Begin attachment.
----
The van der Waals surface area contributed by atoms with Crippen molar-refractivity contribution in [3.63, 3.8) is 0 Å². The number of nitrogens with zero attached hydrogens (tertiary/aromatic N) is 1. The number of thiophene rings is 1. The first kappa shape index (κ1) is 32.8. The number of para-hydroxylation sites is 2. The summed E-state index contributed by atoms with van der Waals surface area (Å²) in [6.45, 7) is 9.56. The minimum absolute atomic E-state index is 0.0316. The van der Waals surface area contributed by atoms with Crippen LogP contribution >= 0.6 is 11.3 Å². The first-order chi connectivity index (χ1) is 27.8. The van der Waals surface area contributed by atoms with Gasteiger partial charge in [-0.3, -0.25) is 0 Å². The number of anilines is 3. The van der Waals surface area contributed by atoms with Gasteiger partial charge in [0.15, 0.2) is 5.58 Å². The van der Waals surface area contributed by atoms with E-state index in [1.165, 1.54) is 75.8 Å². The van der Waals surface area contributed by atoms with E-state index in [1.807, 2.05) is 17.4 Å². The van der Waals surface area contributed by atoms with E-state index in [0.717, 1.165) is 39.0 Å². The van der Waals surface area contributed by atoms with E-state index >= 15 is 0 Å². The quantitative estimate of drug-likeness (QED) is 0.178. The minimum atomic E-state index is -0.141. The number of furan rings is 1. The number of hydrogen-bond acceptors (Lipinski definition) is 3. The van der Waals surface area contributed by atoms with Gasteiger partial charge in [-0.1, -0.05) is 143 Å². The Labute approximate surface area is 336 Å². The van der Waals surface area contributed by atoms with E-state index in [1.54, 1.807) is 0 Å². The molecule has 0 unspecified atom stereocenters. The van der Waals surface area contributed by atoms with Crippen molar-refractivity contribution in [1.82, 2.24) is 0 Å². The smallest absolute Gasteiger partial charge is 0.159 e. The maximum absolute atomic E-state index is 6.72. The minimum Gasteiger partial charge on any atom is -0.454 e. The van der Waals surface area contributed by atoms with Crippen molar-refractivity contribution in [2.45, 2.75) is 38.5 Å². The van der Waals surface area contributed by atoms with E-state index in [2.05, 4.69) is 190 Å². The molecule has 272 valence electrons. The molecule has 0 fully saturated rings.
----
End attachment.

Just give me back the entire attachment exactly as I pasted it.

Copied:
The van der Waals surface area contributed by atoms with Crippen molar-refractivity contribution in [3.63, 3.8) is 0 Å². The number of nitrogens with zero attached hydrogens (tertiary/aromatic N) is 1. The number of thiophene rings is 1. The first kappa shape index (κ1) is 32.8. The number of para-hydroxylation sites is 2. The summed E-state index contributed by atoms with van der Waals surface area (Å²) in [6.45, 7) is 9.56. The minimum absolute atomic E-state index is 0.0316. The van der Waals surface area contributed by atoms with Crippen LogP contribution >= 0.6 is 11.3 Å². The first-order chi connectivity index (χ1) is 27.8. The van der Waals surface area contributed by atoms with Gasteiger partial charge in [-0.3, -0.25) is 0 Å². The number of anilines is 3. The van der Waals surface area contributed by atoms with Gasteiger partial charge in [0.15, 0.2) is 5.58 Å². The van der Waals surface area contributed by atoms with E-state index in [1.165, 1.54) is 75.8 Å². The van der Waals surface area contributed by atoms with E-state index in [1.807, 2.05) is 17.4 Å². The van der Waals surface area contributed by atoms with E-state index in [0.717, 1.165) is 39.0 Å². The van der Waals surface area contributed by atoms with E-state index >= 15 is 0 Å². The quantitative estimate of drug-likeness (QED) is 0.178. The minimum atomic E-state index is -0.141. The number of furan rings is 1. The number of hydrogen-bond acceptors (Lipinski definition) is 3. The van der Waals surface area contributed by atoms with Gasteiger partial charge in [-0.1, -0.05) is 143 Å². The Labute approximate surface area is 336 Å². The van der Waals surface area contributed by atoms with E-state index in [1.54, 1.807) is 0 Å². The molecule has 0 unspecified atom stereocenters. The van der Waals surface area contributed by atoms with Crippen molar-refractivity contribution in [1.82, 2.24) is 0 Å². The smallest absolute Gasteiger partial charge is 0.159 e. The maximum absolute atomic E-state index is 6.72. The minimum Gasteiger partial charge on any atom is -0.454 e. The van der Waals surface area contributed by atoms with Crippen molar-refractivity contribution in [2.45, 2.75) is 38.5 Å². The van der Waals surface area contributed by atoms with E-state index in [2.05, 4.69) is 190 Å². The molecule has 272 valence electrons. The molecule has 0 fully saturated rings.